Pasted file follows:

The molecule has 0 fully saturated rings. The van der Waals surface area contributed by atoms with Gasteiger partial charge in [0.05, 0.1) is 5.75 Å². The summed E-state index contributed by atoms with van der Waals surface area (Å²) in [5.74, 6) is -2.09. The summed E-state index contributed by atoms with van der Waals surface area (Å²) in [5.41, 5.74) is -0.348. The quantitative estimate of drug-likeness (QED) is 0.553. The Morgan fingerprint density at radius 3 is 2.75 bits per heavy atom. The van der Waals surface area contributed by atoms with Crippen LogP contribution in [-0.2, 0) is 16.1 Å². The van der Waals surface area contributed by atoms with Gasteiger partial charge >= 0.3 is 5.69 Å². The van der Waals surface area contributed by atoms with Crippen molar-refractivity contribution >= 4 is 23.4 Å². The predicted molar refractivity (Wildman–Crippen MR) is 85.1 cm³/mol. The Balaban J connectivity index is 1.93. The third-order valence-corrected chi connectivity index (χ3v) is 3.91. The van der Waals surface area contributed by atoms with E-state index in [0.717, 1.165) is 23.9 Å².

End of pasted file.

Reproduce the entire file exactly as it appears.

The molecule has 0 fully saturated rings. The van der Waals surface area contributed by atoms with Gasteiger partial charge in [0.05, 0.1) is 5.75 Å². The summed E-state index contributed by atoms with van der Waals surface area (Å²) in [5.74, 6) is -2.09. The summed E-state index contributed by atoms with van der Waals surface area (Å²) in [5.41, 5.74) is -0.348. The quantitative estimate of drug-likeness (QED) is 0.553. The Morgan fingerprint density at radius 3 is 2.75 bits per heavy atom. The van der Waals surface area contributed by atoms with Crippen LogP contribution in [-0.2, 0) is 16.1 Å². The van der Waals surface area contributed by atoms with Gasteiger partial charge >= 0.3 is 5.69 Å². The van der Waals surface area contributed by atoms with Crippen molar-refractivity contribution >= 4 is 23.4 Å². The predicted molar refractivity (Wildman–Crippen MR) is 85.1 cm³/mol. The Balaban J connectivity index is 1.93. The third-order valence-corrected chi connectivity index (χ3v) is 3.91. The van der Waals surface area contributed by atoms with E-state index in [0.717, 1.165) is 23.9 Å².